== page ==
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Wouldn't it be great if there were such a thing as a cheap underwater light meter, then we could real standardize lighting requirements in foot-candles or lumens or whatever. Just daydreaming.
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Old 02-18-2006, 10:11 PM   #13
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The CAE is doing well. Just been chasing the dwarf gouramis lately. I can't wait to get the plants. Will place my order online tomorrow, that way it gets processed first thing Monday morning, and shipped. Currently in the 75G, no plants and the water is tea colored from the driftwood. Looks pretty good under the lighting. The 2 front bulbs are 6500k bulbs and the 2 back bulbs are 12000k bulbs. Have been debating on whether to replace the 12000k bulbs with 2 more 6500k bulbs. My 26G is a 6500k bulb. Looks awsome.
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Old 02-18-2006, 10:18 PM   #14
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Quote:
Originally Posted by Wizzard~Of~Ozz
hmm, should be interesting to see how your 75Gal does with the equivilent of 6WPG over it..

Interesting about your dosing on that tank. it must have some fairly level nutrients.. or the CAE are still doing well

Green water is caused by 2 things as far as i can tell. High PO4 or low NO3 relative. and excessive light. your nitrate to phosphate level must be in good check.
Well, with PWC's, I keep my nitrates below 20ppm. Usually about 5ppm after the PWC. Then at about 20ppm when I do the PWC or a little above. I haven't checked the phosphate level yet to see where it is. Might do that tonight out of curiosity.
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Old 02-18-2006, 10:43 PM   #15
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Well, I did the tests on my 26G, here's the results....

Temp 79.3
Ammonia 0ppm
Nitrite 0ppm
Nitrate 7ppm (color to me looks half-way between 5ppm and 10ppm colors) Did 20% PWC earlier today.
Phosphate Just over 1ppm. No where near 2.5ppm. So I'd say about 1.25ppm.

Test kit used, Hagen Master Test Kit
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Old 02-20-2006, 05:37 AM   #16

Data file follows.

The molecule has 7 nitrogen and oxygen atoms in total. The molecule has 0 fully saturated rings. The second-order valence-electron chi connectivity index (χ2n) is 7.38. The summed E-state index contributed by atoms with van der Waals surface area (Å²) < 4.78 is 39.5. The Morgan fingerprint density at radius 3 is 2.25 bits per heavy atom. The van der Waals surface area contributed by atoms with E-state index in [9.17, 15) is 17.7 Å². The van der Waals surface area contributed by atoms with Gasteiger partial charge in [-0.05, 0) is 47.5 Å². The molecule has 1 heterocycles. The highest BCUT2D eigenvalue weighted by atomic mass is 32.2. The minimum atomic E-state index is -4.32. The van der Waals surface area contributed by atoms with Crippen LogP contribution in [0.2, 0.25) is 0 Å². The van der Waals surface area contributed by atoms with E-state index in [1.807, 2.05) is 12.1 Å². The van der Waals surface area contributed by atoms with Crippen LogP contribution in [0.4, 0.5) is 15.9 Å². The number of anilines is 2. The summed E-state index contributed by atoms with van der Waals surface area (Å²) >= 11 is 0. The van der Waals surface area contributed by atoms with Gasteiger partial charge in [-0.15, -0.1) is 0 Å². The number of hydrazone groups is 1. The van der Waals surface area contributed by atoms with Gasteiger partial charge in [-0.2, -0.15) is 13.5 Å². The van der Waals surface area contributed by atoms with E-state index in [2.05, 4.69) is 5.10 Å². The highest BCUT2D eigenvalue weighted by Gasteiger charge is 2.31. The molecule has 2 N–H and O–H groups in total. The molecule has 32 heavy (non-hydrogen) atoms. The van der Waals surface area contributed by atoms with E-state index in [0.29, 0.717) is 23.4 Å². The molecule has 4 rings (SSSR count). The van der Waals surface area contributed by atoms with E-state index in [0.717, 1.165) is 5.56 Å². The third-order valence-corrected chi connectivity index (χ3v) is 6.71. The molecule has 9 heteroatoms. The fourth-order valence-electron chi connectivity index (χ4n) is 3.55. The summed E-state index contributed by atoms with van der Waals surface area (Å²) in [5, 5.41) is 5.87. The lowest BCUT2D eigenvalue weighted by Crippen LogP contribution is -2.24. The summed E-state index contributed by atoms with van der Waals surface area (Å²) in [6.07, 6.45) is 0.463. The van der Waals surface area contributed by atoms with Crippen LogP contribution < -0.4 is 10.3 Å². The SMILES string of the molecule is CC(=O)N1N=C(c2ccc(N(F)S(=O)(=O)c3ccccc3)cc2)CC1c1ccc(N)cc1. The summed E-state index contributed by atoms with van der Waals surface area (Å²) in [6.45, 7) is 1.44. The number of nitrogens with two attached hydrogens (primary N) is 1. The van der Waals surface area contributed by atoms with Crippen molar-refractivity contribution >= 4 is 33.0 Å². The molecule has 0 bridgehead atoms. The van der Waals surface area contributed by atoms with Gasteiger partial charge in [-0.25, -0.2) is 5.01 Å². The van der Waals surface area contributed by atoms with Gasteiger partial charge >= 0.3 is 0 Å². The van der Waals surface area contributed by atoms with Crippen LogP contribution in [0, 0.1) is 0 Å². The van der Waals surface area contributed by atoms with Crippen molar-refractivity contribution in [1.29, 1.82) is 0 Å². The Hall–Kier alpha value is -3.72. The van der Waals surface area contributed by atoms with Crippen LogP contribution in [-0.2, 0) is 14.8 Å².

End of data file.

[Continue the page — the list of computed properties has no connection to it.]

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wizzard if this is right, I also have way more than 3 wpg.. I guess I have to mess more with ferts to get better reds.

i ahve a 96 cf quad over 35 gallons (think 30 gallons after substrate)

do you think the quad bulb lessens teh effect tho?
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Old 02-20-2006, 06:42 AM   #17
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It has more to do with the intensity. There is also more to the WPG rule then it takes into account. so 6WPG according to the calc is not always a bad thing. the depth of the tank has some play too. someone posted the calculation that takes into account the distance from the substrate.. and I noticed when I used that calc. my recommended WPG was somewhere much higher then 4WPG to get the equivilent of "high light".

The purpose of this was more to address the problem some are having by trying to hit 4WPG of CF lighting and not taking into the account that CF bulbs are 175% more lumenous then the bulb the "WPG Rule" was based on.. however, with that, the WPG was also wrong to start with since it doesn't take into account the height from the substrate, the spectrum of the bulb etc.. most people that are hitting 4WPG are doing it on 20Gal or less tanks, they tend to be very short (sub 18") and that is where the problem comes in.

As for bringing out the reds. I can tell you it is not always lighting related. with the exact same light over a tank (same intensity), I have had rosenervig that was very red, and now it's very green.. 2 things that changed. I removed the actinic 50/50 bulb. I also allowed the nitrates to run up a bit higher.. So either the absence of actinic light or the high trates cause the plant to lose it's red..

I'll try to write up a better article with more variables taken into account. I've learned a lot about lighting.. figure it's time to apply some of it. Also, Philips is sending me some spectral outputs for some of their "home depot" brand lights. (Daylight Deluxe and Natural sunshine). it should be interesting to see what else is in the documentation and how they compare to the bulbs that are 10x the price at the LFS..
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Old 02-20-2006, 01:47 PM   #18
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Just feedback/thoughts.

Quote:
I've noticed more and more people are using Watts from a CF to equal 1WPG..
A watt is still a watt though, and so WPG is the same. Of course your point is with relative light output, and so you should move forward in posts off-thread with "lumens per gallon," or perhaps "relative/equivalent NO WPG" or something.
Quote:
The way I figure these numbers are.

1 W CF bulb = 1.75W towards the WPG rule
1 W T8 bulb = 1.58W towards the WPG rule